There are many use cases where this makes sense, however it should not be seen as the new replacement for jffs2.
This stuff is aimed at deployments, where many units run the same firmware and should all get the same updates at the same time. We aim to store config and small fixes in the block chain. After all, it is a tmpfs we run on.
The cool thing is, that you can simply rollback to an existing snapshot if anything fails. A trigger for a rollback could be “can't connect to mesh anymore” etc.
Normally we have squash + jffs2 overlay. What we do instead is this…
We don't use rootfs_data for jffs2 anymore but instead use it to store a chain of erasesize aligned blocks. Each block has a header and a tar file inside it. Header has size, hash, and type. There are snapshot and volatile blocks. The volatile entry can only exist once and as the last sentinel of the block chain.
Upon boot, the unit mounts squash, does an overlayfs mount, but uses a tmpfs instead of the usual jffs2 (which doesn't exist anymore). We unpack the tar files in the order found inside the chain. Once all snapshot blocks are unpacked, we do another stacked overlayfs
mount with a tmpfs and unpack our volatile block into it. We now have a stacked overlay root with
/snapshot holding the delta of the first and
/overlay holding the delta of the second mount.
You can test this
in trunk images right now.
The tool is deployed in the default config since Barrier Breaker. Once your system has booted and jffs2 init is done, simply call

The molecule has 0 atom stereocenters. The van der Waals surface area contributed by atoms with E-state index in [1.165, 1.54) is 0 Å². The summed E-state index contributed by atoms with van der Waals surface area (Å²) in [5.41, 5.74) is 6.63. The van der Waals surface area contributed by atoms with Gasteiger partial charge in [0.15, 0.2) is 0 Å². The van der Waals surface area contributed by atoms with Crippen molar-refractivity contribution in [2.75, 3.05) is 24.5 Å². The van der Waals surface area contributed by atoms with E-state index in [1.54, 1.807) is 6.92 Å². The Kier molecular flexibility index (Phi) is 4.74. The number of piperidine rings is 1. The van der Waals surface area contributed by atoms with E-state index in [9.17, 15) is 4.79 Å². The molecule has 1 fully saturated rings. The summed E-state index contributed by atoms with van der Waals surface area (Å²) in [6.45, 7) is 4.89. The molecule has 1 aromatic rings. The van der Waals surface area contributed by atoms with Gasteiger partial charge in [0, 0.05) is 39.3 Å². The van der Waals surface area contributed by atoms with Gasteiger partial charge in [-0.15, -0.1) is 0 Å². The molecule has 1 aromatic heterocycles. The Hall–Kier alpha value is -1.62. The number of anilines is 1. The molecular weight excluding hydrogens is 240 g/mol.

# snapshot convert
This will turn your current jffs2 overlay delta into a block chain with a single volatile block. The system is now essentially similar to an initramfs image, where the changes in
/etc/config/ get lost on boot.
So there is a mechanism to write the content of
/overlay into the volatile block.
# snapshot config
If at any point I am happy with my current config, I can also snapshot the system. This will essentially convert an existing volatile entry to a snapshot entry.
# snapshot push
When overwriting blocks (i.e. writing a new volatile over an existing one or while converting a volatile to a snapshot) we use the last few sectors of the flash as a back buffer. This way we have a valid copy of the “data to be deleted” while we are overwriting it. This allows us to always be able to fallback to the last known working version.
There is also
# snapshot upgrade
This will try to pull opkg updates from the server, for example a security fix, and if it does find one or more it will automagically install the updates and then save this as a snapshot entry in the chain.